About a minute after she was born, she was on my chest skin-to-skin, just as they had promised. She was still crying until I put my arms around her and said, "Hello, my little darling," and she immediately stopped crying, turned her head, and looked at her mama.
As I held her, they stitched me up, and Steven went out to the waiting room to announce the birth and her name to both sets of grandparents.
She nursed within an hour of being born, and it was beautiful.
The rest of our stay at the hospital was like a mini-vacation - well, minus the fact that I couldn't walk or move for a few days and was pretty much high on Vicodin. But we were basically the only ones on the postpartum floor and got personal attention from all the wonderful nurses who served us hand-and-foot, laughed with us, and took care of our family and friends who visited. We were free to just enjoy our daughter, to gaze at this vulnerable being whose life had now been entrusted to us.
Of one thing I am sure - I was always meant to be a mother. How very grateful I am to be the mother of Luci Belle!
One last thing I wanted to share...the special meaning behind her name.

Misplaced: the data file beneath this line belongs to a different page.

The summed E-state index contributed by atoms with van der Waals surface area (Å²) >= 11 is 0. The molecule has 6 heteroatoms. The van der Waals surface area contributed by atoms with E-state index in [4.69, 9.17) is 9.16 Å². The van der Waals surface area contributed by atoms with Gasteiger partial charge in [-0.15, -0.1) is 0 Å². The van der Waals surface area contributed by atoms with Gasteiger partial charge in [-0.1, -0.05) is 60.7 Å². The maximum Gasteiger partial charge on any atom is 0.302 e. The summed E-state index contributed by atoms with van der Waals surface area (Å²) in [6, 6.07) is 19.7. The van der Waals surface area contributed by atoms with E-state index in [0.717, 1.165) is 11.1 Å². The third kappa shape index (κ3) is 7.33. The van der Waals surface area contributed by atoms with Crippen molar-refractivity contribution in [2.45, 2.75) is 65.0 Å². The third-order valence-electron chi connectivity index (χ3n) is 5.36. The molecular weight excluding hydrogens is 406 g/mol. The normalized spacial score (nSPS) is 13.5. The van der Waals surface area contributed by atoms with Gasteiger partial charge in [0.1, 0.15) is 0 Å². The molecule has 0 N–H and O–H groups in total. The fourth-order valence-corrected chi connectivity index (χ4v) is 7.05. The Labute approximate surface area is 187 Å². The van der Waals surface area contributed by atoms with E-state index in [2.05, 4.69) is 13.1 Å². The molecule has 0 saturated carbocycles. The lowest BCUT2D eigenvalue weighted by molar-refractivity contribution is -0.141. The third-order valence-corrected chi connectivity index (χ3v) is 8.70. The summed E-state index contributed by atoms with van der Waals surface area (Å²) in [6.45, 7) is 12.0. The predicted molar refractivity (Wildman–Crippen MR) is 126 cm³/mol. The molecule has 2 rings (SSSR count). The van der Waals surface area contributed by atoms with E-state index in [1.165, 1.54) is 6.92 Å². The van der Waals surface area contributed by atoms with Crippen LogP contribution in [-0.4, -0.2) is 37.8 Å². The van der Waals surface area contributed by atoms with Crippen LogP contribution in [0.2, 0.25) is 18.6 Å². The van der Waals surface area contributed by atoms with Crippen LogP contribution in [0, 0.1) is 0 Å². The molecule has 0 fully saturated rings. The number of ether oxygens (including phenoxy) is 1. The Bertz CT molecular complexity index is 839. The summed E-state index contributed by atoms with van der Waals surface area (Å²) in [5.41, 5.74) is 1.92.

Luci means "light." I have prayed this entire pregnancy that our daughter's life would be full of joy and happiness and that she would be one who bears the light of Christ to everyone she meets. She is also named in honor of my dear Aunt Lucille who passed away last September just a few weeks before she was conceived. In my last conversation with Aunt Lucille, I told her we were trying to have a baby, and she laughed and was so happy. Then, I had a dream about Aunt Lucille a few days before we found out we were having a girl. And we knew then, if we had a girl, that we would name her Luci.
Isabelle means "God's promise." I can think of no better phrase to describe what our marriage has been thus far. It began with a rainbow on our wedding day, and over the last five years, God has kept His promise that if we would trust Him, He would take care of us. Through all kinds of difficulties that should have ruined us, instead we are stronger, with more joy and more grace. We have been able to build an incredible love together, one that we can now welcome our little daughter into.
Belle means "beautiful," and we actually referred to her as "Belle" to each other my entire pregnancy and were planning on calling her that. But when she came out, she just looked like a Luci! So we mostly call her Luci Belle.
Here are some favorite photos from her first few weeks of life...